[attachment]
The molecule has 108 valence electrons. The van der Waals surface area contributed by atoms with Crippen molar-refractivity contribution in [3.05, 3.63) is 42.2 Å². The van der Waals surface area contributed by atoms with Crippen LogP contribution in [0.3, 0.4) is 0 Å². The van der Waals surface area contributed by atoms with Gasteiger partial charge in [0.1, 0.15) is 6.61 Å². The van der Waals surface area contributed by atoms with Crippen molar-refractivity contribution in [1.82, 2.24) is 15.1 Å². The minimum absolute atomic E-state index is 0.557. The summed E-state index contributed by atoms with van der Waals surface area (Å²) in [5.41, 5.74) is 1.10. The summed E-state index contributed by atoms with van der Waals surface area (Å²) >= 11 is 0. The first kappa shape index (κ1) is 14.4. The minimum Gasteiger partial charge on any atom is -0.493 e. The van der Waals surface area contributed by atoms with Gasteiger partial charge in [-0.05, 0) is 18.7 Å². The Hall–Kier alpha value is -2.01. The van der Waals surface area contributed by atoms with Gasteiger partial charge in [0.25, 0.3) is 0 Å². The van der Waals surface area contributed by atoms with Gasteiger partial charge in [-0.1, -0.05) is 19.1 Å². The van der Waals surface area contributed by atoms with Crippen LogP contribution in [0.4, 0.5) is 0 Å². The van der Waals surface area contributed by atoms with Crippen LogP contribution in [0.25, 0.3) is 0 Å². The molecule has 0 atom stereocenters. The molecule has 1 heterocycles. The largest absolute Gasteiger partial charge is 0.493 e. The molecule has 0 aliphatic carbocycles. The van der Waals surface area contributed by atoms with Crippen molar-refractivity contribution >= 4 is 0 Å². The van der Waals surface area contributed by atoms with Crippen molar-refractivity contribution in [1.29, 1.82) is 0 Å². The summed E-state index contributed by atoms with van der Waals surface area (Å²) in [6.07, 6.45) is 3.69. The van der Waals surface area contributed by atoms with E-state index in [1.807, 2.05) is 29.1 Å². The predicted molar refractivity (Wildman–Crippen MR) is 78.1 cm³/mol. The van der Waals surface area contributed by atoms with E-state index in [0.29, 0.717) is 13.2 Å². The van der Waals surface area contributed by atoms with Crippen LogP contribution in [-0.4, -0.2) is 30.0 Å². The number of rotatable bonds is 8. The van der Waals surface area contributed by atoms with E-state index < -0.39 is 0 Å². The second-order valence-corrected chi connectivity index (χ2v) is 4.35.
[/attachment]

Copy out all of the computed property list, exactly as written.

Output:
The molecule has 108 valence electrons. The van der Waals surface area contributed by atoms with Crippen molar-refractivity contribution in [3.05, 3.63) is 42.2 Å². The van der Waals surface area contributed by atoms with Crippen LogP contribution in [0.3, 0.4) is 0 Å². The van der Waals surface area contributed by atoms with Gasteiger partial charge in [0.1, 0.15) is 6.61 Å². The van der Waals surface area contributed by atoms with Crippen molar-refractivity contribution in [1.82, 2.24) is 15.1 Å². The minimum absolute atomic E-state index is 0.557. The summed E-state index contributed by atoms with van der Waals surface area (Å²) in [5.41, 5.74) is 1.10. The summed E-state index contributed by atoms with van der Waals surface area (Å²) >= 11 is 0. The first kappa shape index (κ1) is 14.4. The minimum Gasteiger partial charge on any atom is -0.493 e. The van der Waals surface area contributed by atoms with Gasteiger partial charge in [-0.05, 0) is 18.7 Å². The Hall–Kier alpha value is -2.01. The van der Waals surface area contributed by atoms with Gasteiger partial charge in [0.25, 0.3) is 0 Å². The van der Waals surface area contributed by atoms with Gasteiger partial charge in [-0.1, -0.05) is 19.1 Å². The van der Waals surface area contributed by atoms with Crippen LogP contribution in [0.4, 0.5) is 0 Å². The van der Waals surface area contributed by atoms with Crippen LogP contribution in [0.25, 0.3) is 0 Å². The molecule has 0 atom stereocenters. The molecule has 1 heterocycles. The largest absolute Gasteiger partial charge is 0.493 e. The molecule has 0 aliphatic carbocycles. The van der Waals surface area contributed by atoms with Crippen molar-refractivity contribution >= 4 is 0 Å². The van der Waals surface area contributed by atoms with Crippen molar-refractivity contribution in [1.29, 1.82) is 0 Å². The summed E-state index contributed by atoms with van der Waals surface area (Å²) in [6.07, 6.45) is 3.69. The van der Waals surface area contributed by atoms with E-state index in [1.807, 2.05) is 29.1 Å². The predicted molar refractivity (Wildman–Crippen MR) is 78.1 cm³/mol. The van der Waals surface area contributed by atoms with E-state index in [0.29, 0.717) is 13.2 Å². The van der Waals surface area contributed by atoms with Crippen LogP contribution in [-0.4, -0.2) is 30.0 Å². The number of rotatable bonds is 8. The van der Waals surface area contributed by atoms with E-state index < -0.39 is 0 Å². The second-order valence-corrected chi connectivity index (χ2v) is 4.35.